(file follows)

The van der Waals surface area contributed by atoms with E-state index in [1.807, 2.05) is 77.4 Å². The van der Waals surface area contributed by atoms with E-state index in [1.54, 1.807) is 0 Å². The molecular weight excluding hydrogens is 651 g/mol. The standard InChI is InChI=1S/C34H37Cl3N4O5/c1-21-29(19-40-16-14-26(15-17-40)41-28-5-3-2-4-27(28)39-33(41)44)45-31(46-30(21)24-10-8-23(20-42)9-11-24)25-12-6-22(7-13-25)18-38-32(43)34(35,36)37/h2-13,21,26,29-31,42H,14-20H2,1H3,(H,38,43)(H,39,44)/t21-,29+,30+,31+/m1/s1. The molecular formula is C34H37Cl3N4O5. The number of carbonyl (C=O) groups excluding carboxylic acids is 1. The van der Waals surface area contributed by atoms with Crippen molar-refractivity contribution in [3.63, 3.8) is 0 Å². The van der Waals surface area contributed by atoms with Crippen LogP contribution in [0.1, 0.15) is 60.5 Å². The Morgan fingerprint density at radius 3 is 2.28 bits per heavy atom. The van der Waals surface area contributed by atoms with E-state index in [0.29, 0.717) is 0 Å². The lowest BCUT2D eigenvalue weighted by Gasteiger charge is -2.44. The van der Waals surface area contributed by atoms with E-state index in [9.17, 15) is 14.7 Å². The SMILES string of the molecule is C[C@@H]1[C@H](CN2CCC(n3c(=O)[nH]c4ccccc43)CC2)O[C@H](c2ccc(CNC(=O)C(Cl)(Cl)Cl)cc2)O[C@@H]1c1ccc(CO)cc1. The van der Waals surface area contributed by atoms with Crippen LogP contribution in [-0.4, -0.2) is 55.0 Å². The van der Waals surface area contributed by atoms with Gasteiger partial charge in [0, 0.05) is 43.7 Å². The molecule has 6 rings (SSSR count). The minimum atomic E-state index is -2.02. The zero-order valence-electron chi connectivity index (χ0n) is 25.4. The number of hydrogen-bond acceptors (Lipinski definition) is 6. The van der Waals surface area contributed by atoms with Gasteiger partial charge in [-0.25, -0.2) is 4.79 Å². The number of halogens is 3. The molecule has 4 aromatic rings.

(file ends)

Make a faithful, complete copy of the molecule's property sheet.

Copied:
The van der Waals surface area contributed by atoms with E-state index in [1.807, 2.05) is 77.4 Å². The van der Waals surface area contributed by atoms with E-state index in [1.54, 1.807) is 0 Å². The molecular weight excluding hydrogens is 651 g/mol. The standard InChI is InChI=1S/C34H37Cl3N4O5/c1-21-29(19-40-16-14-26(15-17-40)41-28-5-3-2-4-27(28)39-33(41)44)45-31(46-30(21)24-10-8-23(20-42)9-11-24)25-12-6-22(7-13-25)18-38-32(43)34(35,36)37/h2-13,21,26,29-31,42H,14-20H2,1H3,(H,38,43)(H,39,44)/t21-,29+,30+,31+/m1/s1. The molecular formula is C34H37Cl3N4O5. The number of carbonyl (C=O) groups excluding carboxylic acids is 1. The van der Waals surface area contributed by atoms with Crippen molar-refractivity contribution in [3.63, 3.8) is 0 Å². The van der Waals surface area contributed by atoms with Crippen LogP contribution in [0.1, 0.15) is 60.5 Å². The Morgan fingerprint density at radius 3 is 2.28 bits per heavy atom. The van der Waals surface area contributed by atoms with E-state index in [0.29, 0.717) is 0 Å². The lowest BCUT2D eigenvalue weighted by Gasteiger charge is -2.44. The van der Waals surface area contributed by atoms with E-state index in [9.17, 15) is 14.7 Å². The SMILES string of the molecule is C[C@@H]1[C@H](CN2CCC(n3c(=O)[nH]c4ccccc43)CC2)O[C@H](c2ccc(CNC(=O)C(Cl)(Cl)Cl)cc2)O[C@@H]1c1ccc(CO)cc1. The van der Waals surface area contributed by atoms with Crippen LogP contribution in [-0.4, -0.2) is 55.0 Å². The van der Waals surface area contributed by atoms with Gasteiger partial charge in [0, 0.05) is 43.7 Å². The molecule has 6 rings (SSSR count). The minimum atomic E-state index is -2.02. The zero-order valence-electron chi connectivity index (χ0n) is 25.4. The number of hydrogen-bond acceptors (Lipinski definition) is 6. The van der Waals surface area contributed by atoms with Gasteiger partial charge in [-0.25, -0.2) is 4.79 Å². The number of halogens is 3. The molecule has 4 aromatic rings.